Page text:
There have been a number of memorable moments during the historic rivalry between Kansas and Missouri.
For former Tiger Keyon Dooling, though, one play still stands with him 18 years later. Moments before the scrimmage between alums from both schools — a game dubbed “Rivalry Renewed” — Dooling reflected on the greatest dunk that never happened.
“People still enjoy the play to this day,” Dooling said Saturday night at Silverstein Eye Centers Arena in Independence, Mo., where the Jayhawks defeated the Tigers, 109-101 in an alumni game dubbed "Rivalry Renewed."“It’s probably a defining moment, probably the most memorable moment that I’ve had in college as far as one play that sticks out.”
The game Dooling is referring to is when Kansas hosted Missouri on March 5, 2000. Leading 22-19, Dooling pushed the ball up court on a fast-break attempt midway through the first half. Ashante Johnson of the Jayhawks was the only player between Dooling and the basket.
Rivalry Renewed: KU-MU Border War Alumni Game
Dooling attempted to leap over Johnson, who was moving himself into position in the lane, and Dooling threw down a vicious one-handed slam. As Dooling hit the ground, he looked up to see that the official had called a charge and negated the basket.
“Sometimes I think it is better that it didn’t count, because I wouldn’t have got that reaction,” Dooling said. “It was some home cooking. There is no doubt that it should have been a blocking foul and an and-one.”
Dooling reaction remains the best part of the near-emphatic dunk attempt, as he threw up his hands in disbelief.
Kareem Rush, who put together the event for Rivalry Renewed, actually posted the reaction on Facebook to help promote the event. Rush also played in that game, in which the Jayhawks netted an 83-82 victory.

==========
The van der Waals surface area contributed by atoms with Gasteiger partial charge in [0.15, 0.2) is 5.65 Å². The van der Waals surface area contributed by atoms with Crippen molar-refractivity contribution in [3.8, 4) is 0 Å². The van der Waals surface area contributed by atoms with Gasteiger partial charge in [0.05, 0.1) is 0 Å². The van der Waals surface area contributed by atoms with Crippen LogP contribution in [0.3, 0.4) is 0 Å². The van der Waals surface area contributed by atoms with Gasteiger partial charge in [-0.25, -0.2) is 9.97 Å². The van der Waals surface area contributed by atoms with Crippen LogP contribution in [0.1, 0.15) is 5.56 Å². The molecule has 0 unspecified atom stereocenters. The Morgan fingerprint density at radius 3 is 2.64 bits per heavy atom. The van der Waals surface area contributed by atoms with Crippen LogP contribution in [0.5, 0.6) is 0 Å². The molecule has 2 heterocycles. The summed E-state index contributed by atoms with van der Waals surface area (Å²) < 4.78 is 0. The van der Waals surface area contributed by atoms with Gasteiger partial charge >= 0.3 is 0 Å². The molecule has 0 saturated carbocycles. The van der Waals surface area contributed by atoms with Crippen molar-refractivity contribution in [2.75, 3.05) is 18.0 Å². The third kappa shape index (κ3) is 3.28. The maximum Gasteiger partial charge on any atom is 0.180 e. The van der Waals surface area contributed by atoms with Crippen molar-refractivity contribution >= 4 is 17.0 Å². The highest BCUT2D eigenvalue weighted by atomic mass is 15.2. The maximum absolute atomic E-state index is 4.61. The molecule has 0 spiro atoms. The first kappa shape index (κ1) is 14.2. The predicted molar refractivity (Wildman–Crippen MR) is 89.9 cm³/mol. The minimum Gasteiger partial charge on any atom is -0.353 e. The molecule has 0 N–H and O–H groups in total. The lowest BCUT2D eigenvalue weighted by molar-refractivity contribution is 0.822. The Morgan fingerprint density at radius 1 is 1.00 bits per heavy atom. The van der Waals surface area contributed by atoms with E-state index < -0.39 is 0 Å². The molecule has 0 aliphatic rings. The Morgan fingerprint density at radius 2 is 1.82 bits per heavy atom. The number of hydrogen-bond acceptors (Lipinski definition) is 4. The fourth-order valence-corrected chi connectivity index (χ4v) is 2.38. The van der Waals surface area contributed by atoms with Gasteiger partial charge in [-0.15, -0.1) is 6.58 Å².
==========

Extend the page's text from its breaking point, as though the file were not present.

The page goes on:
“Keyon’s expression was more memorable than the actual play,” Rush said. “When you think about iconic plays in Missouri history, you know that the charge didn’t count. It was definitely one of the most memorable moments.”
However, former teammate Johnnie Parker doesn’t believe that Dooling should have even put himself in that position. Parker admitted that he was open for the alley-oop on the backside during the fast break.
“If you go back and look at the video, I was open for the alley-oop,” Parker said. “That was a dunk he does all the time. The way they called it a charge, it just wasn’t fair. We just knew them calling it a charge that it wasn’t even.”
The near-dunk was just one of many iconic moments from a rivalry that has been nonexistent since KU's epic comeback victory at Allen Fieldhouse on Feb. 25, 2012.
Rickey Paulding, who played for the Tigers between 2000–2004, admitted that his favorite moment was when Missouri pulled off a 68-63 victory over Kansas in the semifinals of the Big 12 tournament in 2003.
“You want to get to the championship anyway, but it made it that much sweeter to beat KU,” Paulding said. “It was back and forth. I just remember the feeling after getting that win. It was a game that meant something to us.”
Parker’s favorite memory of the Border War occured the year before he even stepped on the court for the Tigers. As a senior in high school, Parker was on a recruiting visit when he watched Corey Tate drill the game-winning shot to knock off No. 1 Kansas in double overtime in 1997.
The win was enough to to seal the deal for Parker, who then played for the Tigers from 1997 through 2001.
“That was really special to me, because it helped me out in making my decision to go there,” Parker said. “We beat (KU) twice at Mizzou when I was there, so I also remember that.”
In the end, though, all the former players agreed that they’d like to see the rivalry return to create more memories on the hardwood.
“There is a lot of history between KU and MU,” Dooling said. “There are a lot of kids whose fondest memory is of this war. There are a lot of families divided because of this war. I would hate for the next generation of Tiger or Jayhawk fans to miss out on the rivalry that we have. Hopefully, this (event) will spark some interest for the colleges.”